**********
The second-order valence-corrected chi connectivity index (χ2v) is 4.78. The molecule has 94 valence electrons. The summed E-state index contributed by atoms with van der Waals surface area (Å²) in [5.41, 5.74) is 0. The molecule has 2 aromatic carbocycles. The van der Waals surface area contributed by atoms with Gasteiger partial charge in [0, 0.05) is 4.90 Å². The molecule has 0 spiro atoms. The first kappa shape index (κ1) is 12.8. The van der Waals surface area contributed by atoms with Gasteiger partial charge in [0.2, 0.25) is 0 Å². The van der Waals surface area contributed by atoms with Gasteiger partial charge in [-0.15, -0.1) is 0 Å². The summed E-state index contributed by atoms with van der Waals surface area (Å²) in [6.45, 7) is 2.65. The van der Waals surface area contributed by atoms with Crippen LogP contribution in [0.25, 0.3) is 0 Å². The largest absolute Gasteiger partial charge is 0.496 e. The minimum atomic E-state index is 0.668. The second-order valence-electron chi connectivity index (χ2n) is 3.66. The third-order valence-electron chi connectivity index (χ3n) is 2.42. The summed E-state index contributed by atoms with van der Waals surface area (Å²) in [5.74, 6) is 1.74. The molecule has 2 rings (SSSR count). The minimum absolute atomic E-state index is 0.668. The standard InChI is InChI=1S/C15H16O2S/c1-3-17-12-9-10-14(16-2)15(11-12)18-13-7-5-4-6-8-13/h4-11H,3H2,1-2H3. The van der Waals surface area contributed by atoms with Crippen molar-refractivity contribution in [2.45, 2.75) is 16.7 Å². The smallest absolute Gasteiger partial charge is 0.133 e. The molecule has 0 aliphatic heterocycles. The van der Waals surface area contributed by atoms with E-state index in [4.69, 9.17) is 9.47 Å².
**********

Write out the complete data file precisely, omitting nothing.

The second-order valence-corrected chi connectivity index (χ2v) is 4.78. The molecule has 94 valence electrons. The summed E-state index contributed by atoms with van der Waals surface area (Å²) in [5.41, 5.74) is 0. The molecule has 2 aromatic carbocycles. The van der Waals surface area contributed by atoms with Gasteiger partial charge in [0, 0.05) is 4.90 Å². The molecule has 0 spiro atoms. The first kappa shape index (κ1) is 12.8. The van der Waals surface area contributed by atoms with Gasteiger partial charge in [0.2, 0.25) is 0 Å². The van der Waals surface area contributed by atoms with Gasteiger partial charge in [-0.15, -0.1) is 0 Å². The summed E-state index contributed by atoms with van der Waals surface area (Å²) in [6.45, 7) is 2.65. The van der Waals surface area contributed by atoms with Crippen LogP contribution in [0.25, 0.3) is 0 Å². The largest absolute Gasteiger partial charge is 0.496 e. The minimum atomic E-state index is 0.668. The second-order valence-electron chi connectivity index (χ2n) is 3.66. The third-order valence-electron chi connectivity index (χ3n) is 2.42. The summed E-state index contributed by atoms with van der Waals surface area (Å²) in [5.74, 6) is 1.74. The molecule has 2 rings (SSSR count). The minimum absolute atomic E-state index is 0.668. The standard InChI is InChI=1S/C15H16O2S/c1-3-17-12-9-10-14(16-2)15(11-12)18-13-7-5-4-6-8-13/h4-11H,3H2,1-2H3. The van der Waals surface area contributed by atoms with Crippen molar-refractivity contribution in [2.45, 2.75) is 16.7 Å². The smallest absolute Gasteiger partial charge is 0.133 e. The molecule has 0 aliphatic heterocycles. The van der Waals surface area contributed by atoms with E-state index in [4.69, 9.17) is 9.47 Å².